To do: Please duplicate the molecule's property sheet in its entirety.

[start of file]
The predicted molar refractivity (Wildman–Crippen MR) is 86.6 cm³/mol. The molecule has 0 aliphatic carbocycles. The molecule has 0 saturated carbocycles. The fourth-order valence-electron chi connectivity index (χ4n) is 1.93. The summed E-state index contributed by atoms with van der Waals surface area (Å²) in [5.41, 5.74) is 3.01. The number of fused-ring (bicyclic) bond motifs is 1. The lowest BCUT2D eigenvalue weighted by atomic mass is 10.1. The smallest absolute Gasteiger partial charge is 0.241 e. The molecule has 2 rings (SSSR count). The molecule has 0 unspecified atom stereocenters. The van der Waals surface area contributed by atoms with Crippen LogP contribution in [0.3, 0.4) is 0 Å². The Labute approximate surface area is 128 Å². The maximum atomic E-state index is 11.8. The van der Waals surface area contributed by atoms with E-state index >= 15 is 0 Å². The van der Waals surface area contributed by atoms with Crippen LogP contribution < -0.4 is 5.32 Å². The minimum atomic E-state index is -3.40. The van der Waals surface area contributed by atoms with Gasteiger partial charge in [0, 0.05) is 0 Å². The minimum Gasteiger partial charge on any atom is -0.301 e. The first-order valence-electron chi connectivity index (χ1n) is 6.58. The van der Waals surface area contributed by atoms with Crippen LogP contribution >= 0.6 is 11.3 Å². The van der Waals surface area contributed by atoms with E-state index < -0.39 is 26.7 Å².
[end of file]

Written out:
The predicted molar refractivity (Wildman–Crippen MR) is 86.6 cm³/mol. The molecule has 0 aliphatic carbocycles. The molecule has 0 saturated carbocycles. The fourth-order valence-electron chi connectivity index (χ4n) is 1.93. The summed E-state index contributed by atoms with van der Waals surface area (Å²) in [5.41, 5.74) is 3.01. The number of fused-ring (bicyclic) bond motifs is 1. The lowest BCUT2D eigenvalue weighted by atomic mass is 10.1. The smallest absolute Gasteiger partial charge is 0.241 e. The molecule has 2 rings (SSSR count). The molecule has 0 unspecified atom stereocenters. The van der Waals surface area contributed by atoms with Crippen LogP contribution in [0.3, 0.4) is 0 Å². The Labute approximate surface area is 128 Å². The maximum atomic E-state index is 11.8. The van der Waals surface area contributed by atoms with E-state index >= 15 is 0 Å². The van der Waals surface area contributed by atoms with Crippen LogP contribution < -0.4 is 5.32 Å². The minimum atomic E-state index is -3.40. The van der Waals surface area contributed by atoms with Gasteiger partial charge in [0, 0.05) is 0 Å². The minimum Gasteiger partial charge on any atom is -0.301 e. The first-order valence-electron chi connectivity index (χ1n) is 6.58. The van der Waals surface area contributed by atoms with Crippen LogP contribution >= 0.6 is 11.3 Å². The van der Waals surface area contributed by atoms with E-state index < -0.39 is 26.7 Å².